Questioning Germany’s VAT Rate Cut

Germany issues a temporary VAT rate reduction, while tax leaders try to interpret what it means for their business.

Vertex Inc. for VAT Compliance and VAT Determination


Tax leaders within many companies that operate in Germany were surprised by the temporary value added tax (VAT) rate reduction included in the country’s June 4 stimulus package proposal. They were primarily caught off guard by the size of the reductions—standard rates will decline from 19% to 16%, while reduced rates drop from 7% to 5%—and how the country defined “temporary.”

The proposal has received final approval on June 12. The VAT reduction will take effect July 1 and conclude on Dec. 31.

“Many are questioning the logic of the decision as they argue that the rate change is marginal and the short timeframe may not have a significant economic impact,” reports Mattias Cruz Cano in an International Tax Review article (subscription required). “Furthermore, making internal adjustments such as changing settings in ERP systems comes at a cost to businesses … Taxpayers agree that enormous bureaucratic efforts are required to adapt internal systems... Furthermore, a lot of monitoring and contract reviews are required such as changes to tax clauses, installments, and down payments.”

Since the reduction only lasts until Dec. 31, companies will be pressed to generate positive returns given the cost of work needed to adjust to the temporary VAT rate reduction and switch back at the end of the year.

To be clear, the main objective of the rate cuts is to stimulate consumer spending and, by extension, the economy.

Yet, Mattias reports that the rate cut will negatively affect business-to-business companies, a significant segment of the German economy. “Germany’s measures to strengthen the economy through the impact of COVID-19 is well-intentioned, but not commercially aware,” he concludes. “This shows that governments need to consult the business community in developing their recovery plans. Multinational enterprises (MNEs) need preparation time for significant changes, good or bad.”

By the same token, tax leaders should actively seek to collaborate with governments at all levels as they adjust tax policies in the post-COVID economic environment. These relationships can help eliminate unpleasant surprises. (For some practical guidance on initiating and improving those collaborations in the U.S., check out Vertex Chief Tax Officer Michael Bernard’s post here.)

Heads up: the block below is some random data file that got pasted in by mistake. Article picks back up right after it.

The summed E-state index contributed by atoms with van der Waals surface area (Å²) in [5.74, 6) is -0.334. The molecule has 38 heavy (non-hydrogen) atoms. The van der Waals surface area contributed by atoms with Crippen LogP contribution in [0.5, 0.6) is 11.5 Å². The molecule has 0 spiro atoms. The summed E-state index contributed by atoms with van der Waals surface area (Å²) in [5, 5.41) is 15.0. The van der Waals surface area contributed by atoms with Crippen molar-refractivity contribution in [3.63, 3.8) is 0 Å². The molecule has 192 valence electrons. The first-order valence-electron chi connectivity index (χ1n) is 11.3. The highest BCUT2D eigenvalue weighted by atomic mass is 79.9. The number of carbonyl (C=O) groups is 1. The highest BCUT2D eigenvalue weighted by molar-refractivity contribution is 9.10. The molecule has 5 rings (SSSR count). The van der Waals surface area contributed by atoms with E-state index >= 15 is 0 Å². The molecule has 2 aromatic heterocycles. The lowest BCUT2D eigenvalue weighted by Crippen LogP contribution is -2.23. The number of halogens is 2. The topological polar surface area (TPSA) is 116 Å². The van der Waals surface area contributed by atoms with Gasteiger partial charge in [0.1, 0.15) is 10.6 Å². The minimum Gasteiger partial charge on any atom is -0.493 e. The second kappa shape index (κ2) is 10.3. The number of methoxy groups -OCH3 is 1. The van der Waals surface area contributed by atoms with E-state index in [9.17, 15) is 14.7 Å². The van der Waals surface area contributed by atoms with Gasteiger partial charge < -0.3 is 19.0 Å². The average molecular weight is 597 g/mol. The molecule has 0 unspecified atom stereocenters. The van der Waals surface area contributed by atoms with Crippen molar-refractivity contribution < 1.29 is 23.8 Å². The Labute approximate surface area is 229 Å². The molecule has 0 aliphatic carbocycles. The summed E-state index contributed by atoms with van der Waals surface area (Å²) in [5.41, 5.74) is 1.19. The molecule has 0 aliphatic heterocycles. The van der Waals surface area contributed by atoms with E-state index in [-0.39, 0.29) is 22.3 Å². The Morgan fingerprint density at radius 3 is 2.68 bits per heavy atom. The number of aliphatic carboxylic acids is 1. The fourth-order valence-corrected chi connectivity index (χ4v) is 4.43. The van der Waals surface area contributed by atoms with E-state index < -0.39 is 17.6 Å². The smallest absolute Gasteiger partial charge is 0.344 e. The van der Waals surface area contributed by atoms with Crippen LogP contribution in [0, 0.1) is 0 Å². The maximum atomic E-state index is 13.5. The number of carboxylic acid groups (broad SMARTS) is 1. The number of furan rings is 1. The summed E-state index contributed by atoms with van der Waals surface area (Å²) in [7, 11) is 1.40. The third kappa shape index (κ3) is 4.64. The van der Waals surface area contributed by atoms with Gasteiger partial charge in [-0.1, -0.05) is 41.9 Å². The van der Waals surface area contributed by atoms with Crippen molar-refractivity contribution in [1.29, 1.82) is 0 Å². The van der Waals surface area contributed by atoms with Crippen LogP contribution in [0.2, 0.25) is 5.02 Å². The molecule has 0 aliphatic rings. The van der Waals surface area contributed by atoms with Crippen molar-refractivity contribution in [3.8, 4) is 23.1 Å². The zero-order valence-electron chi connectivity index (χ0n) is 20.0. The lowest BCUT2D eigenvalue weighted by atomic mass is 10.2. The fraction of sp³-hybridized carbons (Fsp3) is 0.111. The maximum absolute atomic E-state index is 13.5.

Explore more Resources from our Industry Influencers:

Peter Boerhof, VAT Director at Vertex Inc. Vertex's Chief Tax Office (CTO) provides insight regarding the impact of tax regulations, policy, enforcement, and emerging technology trends on global tax department operations.

Peter Boerhof

Senior Director, VAT

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Peter Boerhof is the Senior VAT Director for Vertex. In his role, he provides insight and thought leadership regarding the impact of tax regulations, policy, enforcement, and emerging technology trends in global tax. Peter has extensive experience in international transactions, business restructuring, tax process optimization, and tax automation. Prior to joining Vertex, Peter was responsible for leading the indirect tax function at AkzoNobel, where he designed and implemented a tax control framework, optimized VAT, and managed the transition to a centralized tax operating model for global tax processes.

He was also responsible for indirect tax planning and compliance for merger and acquisition, supply chain, and ERP projects, as well as the implementation of tax automation initiatives like tax engines and robotics. Boerhof also worked at KPN Royal Dutch Telecom managing VAT, as well as Big Four accounting firms Deloitte and Ernst & Young (EY) advising on VAT compliance and optimization processes. Boerhof holds an MBA from the Rotterdam School of Management and a master’s in tax law from the University of Groningen.

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